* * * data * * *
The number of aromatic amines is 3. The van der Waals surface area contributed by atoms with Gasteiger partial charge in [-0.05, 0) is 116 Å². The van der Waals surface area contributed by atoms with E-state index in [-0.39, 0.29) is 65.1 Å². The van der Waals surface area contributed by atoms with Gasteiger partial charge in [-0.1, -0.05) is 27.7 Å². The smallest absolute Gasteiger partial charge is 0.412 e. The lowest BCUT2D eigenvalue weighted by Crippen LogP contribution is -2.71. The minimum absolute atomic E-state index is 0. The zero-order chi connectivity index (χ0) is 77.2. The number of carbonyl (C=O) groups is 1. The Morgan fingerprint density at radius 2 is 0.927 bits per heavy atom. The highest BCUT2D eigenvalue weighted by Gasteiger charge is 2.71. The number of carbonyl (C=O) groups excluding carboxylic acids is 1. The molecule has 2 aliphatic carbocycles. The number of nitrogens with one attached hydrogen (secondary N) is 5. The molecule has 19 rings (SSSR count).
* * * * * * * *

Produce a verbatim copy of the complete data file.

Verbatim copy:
The number of aromatic amines is 3. The van der Waals surface area contributed by atoms with Gasteiger partial charge in [-0.05, 0) is 116 Å². The van der Waals surface area contributed by atoms with E-state index in [-0.39, 0.29) is 65.1 Å². The van der Waals surface area contributed by atoms with Gasteiger partial charge in [-0.1, -0.05) is 27.7 Å². The smallest absolute Gasteiger partial charge is 0.412 e. The lowest BCUT2D eigenvalue weighted by Crippen LogP contribution is -2.71. The minimum absolute atomic E-state index is 0. The zero-order chi connectivity index (χ0) is 77.2. The number of carbonyl (C=O) groups is 1. The Morgan fingerprint density at radius 2 is 0.927 bits per heavy atom. The highest BCUT2D eigenvalue weighted by Gasteiger charge is 2.71. The number of carbonyl (C=O) groups excluding carboxylic acids is 1. The molecule has 2 aliphatic carbocycles. The number of nitrogens with one attached hydrogen (secondary N) is 5. The molecule has 19 rings (SSSR count).